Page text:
Expected release date, 6th April.

According to Matias Myllyrinne, managing director of Remedy Entertainment, Alan Wake’s DLC support will depend entirely on how the game is received. It has already been revealed that Remedy plan to support the games episodic nature with future DLC packs, but the quantity of these packs are purely controlled by how successful the game actually is.

Mass Effect 2’s project director, Casey Hudson, demoed a bit of a newly announced DLC entitled “Kasumi’s Stolen Memory” at GDC yesterday. The new content features a brand new recruit — a space rogue — named Kasumi who has a penchant for collecting rare artifacts.

With the amount of DLC that is available for games these days, it can be a little hard to keep track of what it is you’re getting. Some games have multiple costume, map, and mission packs, or some combination of content. When it comes to Resident Evil 5 and DLC, Capcom is trying to make things easier on your sanity and wallet, by releasing the Untold Stories Bundle.

EA has been making sure to make good on their promise to keep the good time rolling with DLC for Mass Effect 2. If you’re a member of the Cerebrus Network, chances are you’ve already downloaded some of the goodies that were made available over the past couple of months. And if you’re tired of playing with those toys, EA has some new hardware for you to obliterate foes with.

Ah, microtransactions…the bane of my online existence. The word itself has gone from at least sounding innocent enough to what is quickly becoming one of the dirtiest words in gaming’s vocabulary.

I haven’t always hated microtransactions. Prior to some recent experiences which have all but killed them in my eyes, I thought rather highly of them. Perhaps I was a bit naïve in that respect. I used to think that developers would use them to extend the life of their games for several months after their release.  Back then, I was mostly right. The microtransactions of a few years ago weren’t what they are now. Let’s use Project Gotham Racing 2 on the original Xbox as an example. This title alone had a couple of downloadable packs that added more vehicles and tracks for five dollars. Now, I’ve never had a problem with content like this and I still don’t to this day because I feel like I’m getting my money’s worth.

The straw that finally broke the camel’s back was when Capcom released Mega Man 9 to the Xbox Live Arcade. There’s nothing wrong with the game itself but Capcom’s handling of its microtransactions is utterly deplorable. To further augment the core game, Capcom has seen fit to add five downloadable add-ons to the Xbox Live Marketplace in a span of less than a month.  These range from the ability to play as Proto Man to extra difficulty levels. All are the same size (108 KB), indicating they are nothing more than patches. What could this mean? To put it simply, Capcom is forcing you to pay extra to access content that’s already in the game. Well, at least the price is right…right? Nope, sorry. If you were to buy each of these add on packs, you’d be paying an added eight dollars (640 MS points) on top of what the game costs bringing you to a grand total of $18 (1440 MS points). I can’t be the only person that thinks there is something seriously wrong with this.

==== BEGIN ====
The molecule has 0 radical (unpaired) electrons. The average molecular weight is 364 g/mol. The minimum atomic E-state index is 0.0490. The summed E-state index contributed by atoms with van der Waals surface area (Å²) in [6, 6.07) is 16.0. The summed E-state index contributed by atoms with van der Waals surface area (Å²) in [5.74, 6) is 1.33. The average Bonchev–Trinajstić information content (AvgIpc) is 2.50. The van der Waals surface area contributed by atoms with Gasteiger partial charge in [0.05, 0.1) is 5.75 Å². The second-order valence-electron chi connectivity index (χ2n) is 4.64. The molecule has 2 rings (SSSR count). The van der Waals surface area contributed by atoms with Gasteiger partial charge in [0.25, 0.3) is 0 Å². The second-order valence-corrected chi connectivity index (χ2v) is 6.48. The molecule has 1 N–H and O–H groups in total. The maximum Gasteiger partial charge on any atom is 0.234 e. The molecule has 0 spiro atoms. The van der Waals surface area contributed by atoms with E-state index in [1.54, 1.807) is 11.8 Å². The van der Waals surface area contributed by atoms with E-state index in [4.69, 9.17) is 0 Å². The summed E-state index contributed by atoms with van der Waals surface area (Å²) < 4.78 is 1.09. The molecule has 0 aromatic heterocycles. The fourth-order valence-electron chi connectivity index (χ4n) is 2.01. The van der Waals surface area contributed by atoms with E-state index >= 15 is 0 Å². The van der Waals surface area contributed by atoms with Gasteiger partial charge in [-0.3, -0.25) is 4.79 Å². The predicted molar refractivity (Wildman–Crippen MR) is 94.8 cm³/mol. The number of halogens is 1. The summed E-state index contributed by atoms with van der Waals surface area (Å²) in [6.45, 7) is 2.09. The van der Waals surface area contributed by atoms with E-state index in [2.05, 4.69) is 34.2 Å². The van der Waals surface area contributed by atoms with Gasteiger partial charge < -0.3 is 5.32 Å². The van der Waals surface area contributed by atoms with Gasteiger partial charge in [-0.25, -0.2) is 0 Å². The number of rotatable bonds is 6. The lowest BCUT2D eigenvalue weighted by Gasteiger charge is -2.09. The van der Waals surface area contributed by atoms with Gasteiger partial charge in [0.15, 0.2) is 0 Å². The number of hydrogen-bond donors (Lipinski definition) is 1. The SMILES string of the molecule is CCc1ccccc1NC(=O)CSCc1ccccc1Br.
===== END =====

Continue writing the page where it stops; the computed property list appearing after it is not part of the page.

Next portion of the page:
In addition, Namco-Bandai has finally decided to release the Darth Vader character, previously exclusive to Playstation 3, to owners of Soul Calibur IV on the Xbox 360. Obviously, since I’m talking about it, they weren’t generous enough to release it for free. So, how much does the privilege to enact epic Yoda versus Darth Vader lightsaber duels cost? Five dollars. Five dollars for one character? This does not sound like a very desirable deal. If there were perhaps a few more characters added, maybe some new weapons, then the package would have been appealing.  Five dollars is just too much to ask.

I understand full well that development costs have risen with the new generation of consoles and that developers have to find new ways to eke a few more dollars out of their games after launch if they wish to make a profit. Making money in this highly competitive industry isn’t quite as easy as it used to be. Time and time again, games such as Psychonauts have proven that even spectacular games can be overlooked and cast aside in favor of the latest Grand Theft Auto or Halo.  I do understand that developers may need microtransactions to make ends meet. The primary issue is that the aforementioned examples are the wrong way to do so.

I applaud developers that take time to develop meaningful expansions to their games after release to keep their fans coming back. Turn 10 is a perfect example of a developer that gets microtransactions right. Their handling of the Forza Motorsport 2 DLC has been excellent thus far. Turn 10 has released a steady stream of content for their fans that feel like proper expansions of the core game, instead of something that feels as if it was taken out of the game just so they could charge you for it later. I’ve never frowned at paying for the Forza 2 DLC because the content is worth it in my eyes, something I rarely see in DLC these days.

Many people may say that $5 (or less in many cases) is a small price to pay for extra content for a game and I agree. My gripe isn’t with the price itself; it’s what we, the gamers, receive for that price. I don’t like paying for content that’s already in the game, I don’t want to pay for one character in a game and I certainly don’t enjoy feeling like I’ve been ripped off. The crux of the problem is the gaming community at large still eats this stuff up, blind to how badly they’re getting screwed. Because of this, all of the sordid trends I mentioned will continue (and will likely escalate) until we start speaking with our wallets.

Look at the Battlefield: Bad Company DLC weapon debacle for a great example. When EA revealed its plans to charge for individual weapons that were then exclusive to the “Gold Edition” of the game, gamers balked en masse, some even threatened boycotts of the game and EA as a whole. So, what became of all of this? EA quickly dropped their earlier plans to appease the gaming community. This isn’t rocket science, people. Here we have clear evidence that developers do listen to complaints — all you have to do is express your distaste.

I’m not meaning to start some sort of gamers’ revolt here. What I’m trying to do is reach out to developers and show them that people are not happy with this. If microtransactions like these are allowed to continue and grow, I predict a slow and agonizing death of the videogame industry as we know it. Perhaps many of you are thinking my prediction is melodramatic and a gross exaggeration.  But ask yourselves this, “Do we really want current standards for DLC to stay as they are?”

Developers, when you’re marketing your games and crafting your DLC, keep in mind that you’re not just selling a product to your consumers; you’re building a relationship with them. Don’t be so quick to sully that relationship.